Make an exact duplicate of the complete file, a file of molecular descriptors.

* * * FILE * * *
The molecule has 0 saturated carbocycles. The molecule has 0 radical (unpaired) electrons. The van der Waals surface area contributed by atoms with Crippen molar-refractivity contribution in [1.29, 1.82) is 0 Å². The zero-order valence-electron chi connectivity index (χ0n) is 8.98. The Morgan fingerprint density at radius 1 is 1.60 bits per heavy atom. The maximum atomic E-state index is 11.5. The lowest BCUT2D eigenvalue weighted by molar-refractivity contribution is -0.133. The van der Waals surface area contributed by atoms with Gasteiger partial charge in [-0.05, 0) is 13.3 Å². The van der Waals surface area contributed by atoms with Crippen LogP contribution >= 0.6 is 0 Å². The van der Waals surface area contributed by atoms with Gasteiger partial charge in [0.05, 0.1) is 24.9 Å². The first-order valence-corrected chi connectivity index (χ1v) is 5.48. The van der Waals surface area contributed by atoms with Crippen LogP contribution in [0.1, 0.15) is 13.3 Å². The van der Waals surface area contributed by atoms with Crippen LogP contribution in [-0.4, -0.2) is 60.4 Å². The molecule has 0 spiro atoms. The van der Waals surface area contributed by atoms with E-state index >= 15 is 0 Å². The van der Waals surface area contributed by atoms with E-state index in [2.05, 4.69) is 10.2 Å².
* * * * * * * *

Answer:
The molecule has 0 saturated carbocycles. The molecule has 0 radical (unpaired) electrons. The van der Waals surface area contributed by atoms with Crippen molar-refractivity contribution in [1.29, 1.82) is 0 Å². The zero-order valence-electron chi connectivity index (χ0n) is 8.98. The Morgan fingerprint density at radius 1 is 1.60 bits per heavy atom. The maximum atomic E-state index is 11.5. The lowest BCUT2D eigenvalue weighted by molar-refractivity contribution is -0.133. The van der Waals surface area contributed by atoms with Gasteiger partial charge in [-0.05, 0) is 13.3 Å². The van der Waals surface area contributed by atoms with Crippen LogP contribution >= 0.6 is 0 Å². The van der Waals surface area contributed by atoms with Gasteiger partial charge in [0.05, 0.1) is 24.9 Å². The first-order valence-corrected chi connectivity index (χ1v) is 5.48. The van der Waals surface area contributed by atoms with Crippen LogP contribution in [0.1, 0.15) is 13.3 Å². The van der Waals surface area contributed by atoms with Crippen LogP contribution in [-0.4, -0.2) is 60.4 Å². The molecule has 0 spiro atoms. The van der Waals surface area contributed by atoms with E-state index >= 15 is 0 Å². The van der Waals surface area contributed by atoms with E-state index in [2.05, 4.69) is 10.2 Å².